Few criminal tax cases are defended successfully, with the government boasting a conviction rate of 94 percent. So when the IRS used information from three jailed former boiler room operators to go after Boca Raton CPA John Miller, it didn’t look good for Miller.

Nevertheless, he was cleared on all charges relating to conspiracy, obstruction of justice and filing fraudulent tax returns. Following a two-week trial in a Florida federal court, the jury took less than two hours to find Miller not guilty on all counts (see CPA Wins Fraud Trial on All Counts).

The three operated multiple boiler rooms throughout South Florida that fraudulently sold commodities and foreign currency options to the public, defrauding approximately 1,000 investors of over $47 million. They pleaded guilty to conspiracy and testified that Miller assisted them in the conspiracy by forming more than 20 corporations and preparing bogus accounting records and tax returns.

At trial, all three men, and their wives, testified against Miller, observed criminal defense attorney and CPA David Garvin, who defended Miller.

The reason for the government’s high success rate is the fact that they get to elect which cases to bring, and they have a substantial amount of resources they are willing to apply to the cases they choose to bring, according to Garvin. “The position of the government is that they enhance voluntary compliance by winning the overwhelming majority of criminal cases,” he said. “The average taxpayer faces a situation in which the cards are stacked against them when defending a case like this, particularly when the government offers plea agreements and cooperation deals to witnesses that are presently incarcerated.”

What did Miller do right that helped in his defense? “I would say that the first thing he did right is that his fees were always consistent for all his clients,” said Garvin. “There were no special fees for these people. Also, he had good records that he formed corporations for all his clients, over 600 of them, so the fact that he was helping them form corporations didn’t mean he was helping them cover up anything.”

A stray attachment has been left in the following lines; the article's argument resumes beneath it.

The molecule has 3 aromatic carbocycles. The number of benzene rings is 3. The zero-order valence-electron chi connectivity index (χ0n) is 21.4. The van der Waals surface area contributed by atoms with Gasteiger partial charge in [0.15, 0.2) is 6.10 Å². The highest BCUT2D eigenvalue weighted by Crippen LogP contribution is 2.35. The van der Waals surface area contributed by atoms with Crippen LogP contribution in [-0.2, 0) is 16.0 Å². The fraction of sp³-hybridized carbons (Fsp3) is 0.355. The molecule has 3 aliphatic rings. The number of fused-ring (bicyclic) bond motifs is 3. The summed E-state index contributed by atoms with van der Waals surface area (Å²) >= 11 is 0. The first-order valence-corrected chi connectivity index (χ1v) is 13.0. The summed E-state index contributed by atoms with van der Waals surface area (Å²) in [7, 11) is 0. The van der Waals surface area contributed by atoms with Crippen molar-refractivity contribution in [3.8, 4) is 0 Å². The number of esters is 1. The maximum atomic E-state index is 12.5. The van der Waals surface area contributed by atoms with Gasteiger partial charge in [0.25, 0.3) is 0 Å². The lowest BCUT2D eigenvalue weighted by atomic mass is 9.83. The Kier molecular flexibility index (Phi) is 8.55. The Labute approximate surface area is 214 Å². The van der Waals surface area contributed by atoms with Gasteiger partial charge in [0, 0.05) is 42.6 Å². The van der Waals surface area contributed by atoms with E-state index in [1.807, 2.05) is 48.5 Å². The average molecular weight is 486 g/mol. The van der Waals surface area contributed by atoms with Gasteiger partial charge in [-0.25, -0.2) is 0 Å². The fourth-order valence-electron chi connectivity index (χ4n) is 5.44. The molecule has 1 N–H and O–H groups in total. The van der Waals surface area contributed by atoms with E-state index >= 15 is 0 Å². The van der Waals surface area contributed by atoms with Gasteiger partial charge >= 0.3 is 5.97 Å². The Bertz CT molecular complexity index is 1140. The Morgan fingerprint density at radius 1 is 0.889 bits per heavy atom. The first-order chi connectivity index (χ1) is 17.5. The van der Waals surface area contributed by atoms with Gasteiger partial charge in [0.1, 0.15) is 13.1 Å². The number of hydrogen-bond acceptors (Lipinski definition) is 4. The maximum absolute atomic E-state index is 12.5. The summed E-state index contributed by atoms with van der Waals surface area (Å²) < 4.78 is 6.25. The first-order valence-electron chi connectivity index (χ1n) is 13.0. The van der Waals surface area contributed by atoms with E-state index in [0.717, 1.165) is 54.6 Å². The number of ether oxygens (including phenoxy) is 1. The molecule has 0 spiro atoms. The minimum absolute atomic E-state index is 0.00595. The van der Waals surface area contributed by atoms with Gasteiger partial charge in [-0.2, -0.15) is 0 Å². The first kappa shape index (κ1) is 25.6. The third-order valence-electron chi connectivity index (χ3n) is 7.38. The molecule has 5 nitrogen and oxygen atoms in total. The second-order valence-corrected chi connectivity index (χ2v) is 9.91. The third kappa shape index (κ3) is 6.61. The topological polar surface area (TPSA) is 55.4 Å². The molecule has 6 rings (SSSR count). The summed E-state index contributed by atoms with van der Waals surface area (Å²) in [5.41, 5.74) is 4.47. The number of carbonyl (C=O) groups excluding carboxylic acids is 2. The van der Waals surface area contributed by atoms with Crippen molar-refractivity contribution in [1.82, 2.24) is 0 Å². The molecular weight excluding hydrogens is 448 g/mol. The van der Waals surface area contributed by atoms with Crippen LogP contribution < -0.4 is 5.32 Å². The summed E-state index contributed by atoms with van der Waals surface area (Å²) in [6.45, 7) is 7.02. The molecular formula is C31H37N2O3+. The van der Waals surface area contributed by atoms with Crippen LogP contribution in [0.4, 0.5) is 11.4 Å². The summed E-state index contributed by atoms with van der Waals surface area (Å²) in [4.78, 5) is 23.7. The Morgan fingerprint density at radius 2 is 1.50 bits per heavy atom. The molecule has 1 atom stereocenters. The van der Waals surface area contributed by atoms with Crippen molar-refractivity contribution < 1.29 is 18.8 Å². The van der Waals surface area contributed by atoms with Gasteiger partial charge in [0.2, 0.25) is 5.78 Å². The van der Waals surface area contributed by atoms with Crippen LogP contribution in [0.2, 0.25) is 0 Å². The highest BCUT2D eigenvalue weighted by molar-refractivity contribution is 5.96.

What would he have changed if he had it to do all over again? “In hindsight he wished that he had his clients sign a form that, if they’re forming a corporation it is for legitimate business purposes and not for any illegal activity,” Garvin said.

He would include “an acknowledgement that the information they provide to him to prepare returns is complete to the best of their knowledge and will be relied on, and reasonable inquiries will be made if it appears incomplete, but the tax preparer is not an auditor and is not responsible to audit the information. The client is responsible both for the accuracy and completeness of the information provided.”

“All CPAs should take steps like these to protect themselves because Miller is not alone,” said Garvin. “Many accountants have their clients drop off paperwork, and the CPA relies on it. Then they have very little in the way of protection if the client turns around and says he knew it was false.”

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